One thing that became very obvious during the development of the new engine: We wanted to be able to collaborate on it with other libraries and developers. We saw an opportunity for some solid collaboration with some of the best JavaScript developers – the result of which will help users of all libraries. For this reason we made sure that Sizzle was able to work completely standalone (no dependencies).

Quick tip: tracking link clicks with javascript

You learn something new everyday.  On SoccerBlogs.net, I’ve always tracked click thrus to gauge which posts represent active stories.  Previously, I used to redirect clicks through my own url and then redirect to the final destination.  This was a little slower for users, and I think its not super kosher from google’s point of view.  Using Jquery, it was trivial to send a request to my clickthru listener url via XHttpRequest.  First, I added the class "clicktrack" to any a tag to record. The first version of my javascript listener was bound to the click event of each link.

$(document).ready(function(){
$(‘a.clicktrack’).click(function() {
// tell big brother – ‘this’ is our url to spy on
$.get(‘/clicktrack/’ + this + ‘/’);
return true;
}); });

I’ve simplified a bit, since in my real listener I don’t use the url but something more specific. The return true is important to make the browser actually go to the clicked link. Today, I noticed a curious behavior. In Firefox, when I used my middle-click button to open a link in a new tab, the XHttpRequest was never made. Turns out, and it makes sense, that middle-clicking on a link does not trigger the link’s Click event. I hypothesize that Firefox must copy the url and open a new tab with it. But there is a solution, because middle clicking does trigger the MouseUp event. Changing one line in our Jquery code makes it all work again:

$(document).ready(function(){
$(‘a.clicktrack’).mouseup(function() {
// tell big brother – ‘this’ is our url to spy on
$.get(‘/clicktrack/’ + this + ‘/’);
return true;
});
});

jQuery 1.1 – Slimmer and faster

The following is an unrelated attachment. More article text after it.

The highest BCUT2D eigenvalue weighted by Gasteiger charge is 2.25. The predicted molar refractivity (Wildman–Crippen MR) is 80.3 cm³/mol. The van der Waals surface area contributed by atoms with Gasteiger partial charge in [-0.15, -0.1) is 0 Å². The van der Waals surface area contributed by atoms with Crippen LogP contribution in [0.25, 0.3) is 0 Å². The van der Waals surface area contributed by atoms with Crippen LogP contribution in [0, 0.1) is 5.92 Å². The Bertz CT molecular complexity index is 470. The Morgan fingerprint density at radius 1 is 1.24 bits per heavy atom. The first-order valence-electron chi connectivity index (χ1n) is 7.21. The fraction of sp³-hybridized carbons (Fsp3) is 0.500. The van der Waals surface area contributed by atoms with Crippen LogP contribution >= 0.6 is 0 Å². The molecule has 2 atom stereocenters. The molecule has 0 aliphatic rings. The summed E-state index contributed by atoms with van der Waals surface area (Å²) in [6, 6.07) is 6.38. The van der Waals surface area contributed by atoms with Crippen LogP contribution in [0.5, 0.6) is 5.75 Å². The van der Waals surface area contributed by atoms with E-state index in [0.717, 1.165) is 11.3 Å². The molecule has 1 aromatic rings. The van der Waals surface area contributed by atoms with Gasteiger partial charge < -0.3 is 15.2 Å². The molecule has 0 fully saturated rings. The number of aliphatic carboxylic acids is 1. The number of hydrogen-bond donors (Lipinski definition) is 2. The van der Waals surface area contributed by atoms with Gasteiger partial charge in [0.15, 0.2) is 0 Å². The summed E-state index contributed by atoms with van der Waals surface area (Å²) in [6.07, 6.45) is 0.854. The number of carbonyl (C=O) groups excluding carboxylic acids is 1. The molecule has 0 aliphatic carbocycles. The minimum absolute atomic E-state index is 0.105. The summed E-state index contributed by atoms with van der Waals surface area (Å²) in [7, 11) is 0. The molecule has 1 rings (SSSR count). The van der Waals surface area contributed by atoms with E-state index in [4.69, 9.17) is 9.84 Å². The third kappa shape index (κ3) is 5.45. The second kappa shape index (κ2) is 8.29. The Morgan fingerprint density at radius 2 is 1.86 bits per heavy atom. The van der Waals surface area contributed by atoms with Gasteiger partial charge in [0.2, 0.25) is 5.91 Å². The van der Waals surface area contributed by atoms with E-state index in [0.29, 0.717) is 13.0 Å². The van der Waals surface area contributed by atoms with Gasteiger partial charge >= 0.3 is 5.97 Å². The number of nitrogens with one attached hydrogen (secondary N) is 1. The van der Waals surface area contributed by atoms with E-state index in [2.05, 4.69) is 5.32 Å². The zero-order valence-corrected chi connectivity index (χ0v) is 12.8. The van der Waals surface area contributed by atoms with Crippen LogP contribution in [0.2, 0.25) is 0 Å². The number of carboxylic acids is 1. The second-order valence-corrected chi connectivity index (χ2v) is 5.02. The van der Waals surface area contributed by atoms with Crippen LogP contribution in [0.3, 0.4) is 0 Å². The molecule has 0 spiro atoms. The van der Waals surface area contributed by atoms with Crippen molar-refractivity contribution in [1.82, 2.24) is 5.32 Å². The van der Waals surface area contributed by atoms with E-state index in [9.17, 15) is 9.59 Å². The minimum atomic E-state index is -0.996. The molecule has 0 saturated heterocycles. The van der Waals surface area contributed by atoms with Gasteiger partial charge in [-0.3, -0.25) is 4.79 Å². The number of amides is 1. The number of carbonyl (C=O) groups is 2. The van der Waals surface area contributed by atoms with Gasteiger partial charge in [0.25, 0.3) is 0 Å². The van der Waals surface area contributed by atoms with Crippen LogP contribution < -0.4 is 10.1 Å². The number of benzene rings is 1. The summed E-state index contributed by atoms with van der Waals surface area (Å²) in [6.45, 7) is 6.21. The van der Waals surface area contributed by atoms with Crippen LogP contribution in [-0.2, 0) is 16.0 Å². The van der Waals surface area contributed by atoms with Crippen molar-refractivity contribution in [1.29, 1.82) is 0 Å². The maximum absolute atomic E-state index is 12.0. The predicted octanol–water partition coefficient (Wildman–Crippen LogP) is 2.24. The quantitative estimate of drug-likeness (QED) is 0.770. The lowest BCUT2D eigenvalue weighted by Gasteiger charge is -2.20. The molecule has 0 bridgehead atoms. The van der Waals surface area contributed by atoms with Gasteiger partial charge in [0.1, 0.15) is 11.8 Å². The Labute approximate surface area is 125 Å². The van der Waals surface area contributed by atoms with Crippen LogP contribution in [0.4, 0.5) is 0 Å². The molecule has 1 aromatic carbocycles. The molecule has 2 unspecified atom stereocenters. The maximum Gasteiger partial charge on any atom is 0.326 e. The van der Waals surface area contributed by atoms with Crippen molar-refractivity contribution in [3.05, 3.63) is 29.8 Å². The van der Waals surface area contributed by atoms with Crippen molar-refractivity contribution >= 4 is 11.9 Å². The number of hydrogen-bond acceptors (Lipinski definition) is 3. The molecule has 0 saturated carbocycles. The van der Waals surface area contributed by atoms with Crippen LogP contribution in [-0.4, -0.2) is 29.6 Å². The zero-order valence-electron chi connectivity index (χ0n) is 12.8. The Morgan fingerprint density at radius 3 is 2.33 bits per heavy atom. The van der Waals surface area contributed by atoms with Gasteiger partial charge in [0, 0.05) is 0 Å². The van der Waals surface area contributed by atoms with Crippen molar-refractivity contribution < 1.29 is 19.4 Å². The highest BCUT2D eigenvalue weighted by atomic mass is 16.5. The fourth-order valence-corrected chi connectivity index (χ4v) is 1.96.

Version 1.1 of my my preferred javascript library, jQuery, was released today.  They have a great motto – “write less, do more” and as far as I can tell, they live up to it.  The release notes claim speed improvements of 10-20x for selectors over those in 1.0.4.  The release includes some interesting new features – such as passing functions for an attribute or a css property.  The flexibility of that is mind-boggling, but it could also lead to some hard to maintain code in the wrong hands.

Why do I like jQuery over say prototype/Scriptaculous?  At a very basic level, it probably comes down to personal preference, jQuery was easier for me to grok.  But what first got me hooked was its straightforward use of selectors to work on DOM elements.

jQuery selectors are a combination of CSS 1-3, XPath, plus some custom code to glue it together. Essentially, the best parts from both of these query languages were taken, combined, and used to create the final jQuery expression language. If you already know CSS (which most web developers do) then you’re going to be fine.

OOP in Javascript examples

Andres at Web 2.0 Technologies has a very informative post about how to use object oriented techniques to implement a robust event broadcasting and listening in javascript.  Follow his advise an dmake your code more reusable.

 What do you want to invoke when the checkbox object changes state? If you’re programming it
in a non-reusable way, you can hard-code the action directly into the onclick event:
if (state==checked) do X; if (state==grayed_out) do y; etc. If you’re programming it
as a reusable component, you need a more flexible solution.